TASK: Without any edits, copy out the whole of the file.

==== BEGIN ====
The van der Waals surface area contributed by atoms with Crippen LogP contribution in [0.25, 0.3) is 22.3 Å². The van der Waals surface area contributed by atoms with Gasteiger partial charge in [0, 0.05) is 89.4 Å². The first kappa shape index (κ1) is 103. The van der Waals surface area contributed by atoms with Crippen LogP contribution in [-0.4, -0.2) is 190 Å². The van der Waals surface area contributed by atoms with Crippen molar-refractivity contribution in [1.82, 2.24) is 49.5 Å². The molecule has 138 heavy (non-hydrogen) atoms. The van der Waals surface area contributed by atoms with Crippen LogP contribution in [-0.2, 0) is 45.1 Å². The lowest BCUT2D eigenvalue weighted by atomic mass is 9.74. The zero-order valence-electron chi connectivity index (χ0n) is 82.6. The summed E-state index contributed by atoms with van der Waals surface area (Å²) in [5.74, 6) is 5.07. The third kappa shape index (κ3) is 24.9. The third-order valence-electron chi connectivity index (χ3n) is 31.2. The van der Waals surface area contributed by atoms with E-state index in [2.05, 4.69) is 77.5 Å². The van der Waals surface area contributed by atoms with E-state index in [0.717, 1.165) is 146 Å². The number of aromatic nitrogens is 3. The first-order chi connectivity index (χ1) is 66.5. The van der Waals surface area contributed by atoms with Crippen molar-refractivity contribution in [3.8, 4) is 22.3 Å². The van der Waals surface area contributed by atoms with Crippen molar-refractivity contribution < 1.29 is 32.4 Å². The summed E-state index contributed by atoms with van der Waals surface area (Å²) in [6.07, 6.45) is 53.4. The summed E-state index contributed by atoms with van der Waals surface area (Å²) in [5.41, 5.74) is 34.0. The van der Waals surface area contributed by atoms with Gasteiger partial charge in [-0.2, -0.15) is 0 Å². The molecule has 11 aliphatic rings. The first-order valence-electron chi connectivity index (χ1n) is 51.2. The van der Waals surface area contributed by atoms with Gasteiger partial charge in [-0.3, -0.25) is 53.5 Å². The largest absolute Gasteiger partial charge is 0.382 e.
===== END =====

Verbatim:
The van der Waals surface area contributed by atoms with Crippen LogP contribution in [0.25, 0.3) is 22.3 Å². The van der Waals surface area contributed by atoms with Gasteiger partial charge in [0, 0.05) is 89.4 Å². The first kappa shape index (κ1) is 103. The van der Waals surface area contributed by atoms with Crippen LogP contribution in [-0.4, -0.2) is 190 Å². The van der Waals surface area contributed by atoms with Crippen molar-refractivity contribution in [1.82, 2.24) is 49.5 Å². The molecule has 138 heavy (non-hydrogen) atoms. The van der Waals surface area contributed by atoms with Crippen LogP contribution in [-0.2, 0) is 45.1 Å². The lowest BCUT2D eigenvalue weighted by atomic mass is 9.74. The zero-order valence-electron chi connectivity index (χ0n) is 82.6. The summed E-state index contributed by atoms with van der Waals surface area (Å²) in [5.74, 6) is 5.07. The third kappa shape index (κ3) is 24.9. The third-order valence-electron chi connectivity index (χ3n) is 31.2. The van der Waals surface area contributed by atoms with E-state index in [2.05, 4.69) is 77.5 Å². The van der Waals surface area contributed by atoms with E-state index in [0.717, 1.165) is 146 Å². The number of aromatic nitrogens is 3. The first-order chi connectivity index (χ1) is 66.5. The van der Waals surface area contributed by atoms with Crippen molar-refractivity contribution in [3.8, 4) is 22.3 Å². The van der Waals surface area contributed by atoms with Crippen molar-refractivity contribution < 1.29 is 32.4 Å². The summed E-state index contributed by atoms with van der Waals surface area (Å²) in [6.07, 6.45) is 53.4. The summed E-state index contributed by atoms with van der Waals surface area (Å²) in [5.41, 5.74) is 34.0. The van der Waals surface area contributed by atoms with Gasteiger partial charge in [-0.2, -0.15) is 0 Å². The molecule has 11 aliphatic rings. The first-order valence-electron chi connectivity index (χ1n) is 51.2. The van der Waals surface area contributed by atoms with Gasteiger partial charge in [-0.3, -0.25) is 53.5 Å². The largest absolute Gasteiger partial charge is 0.382 e.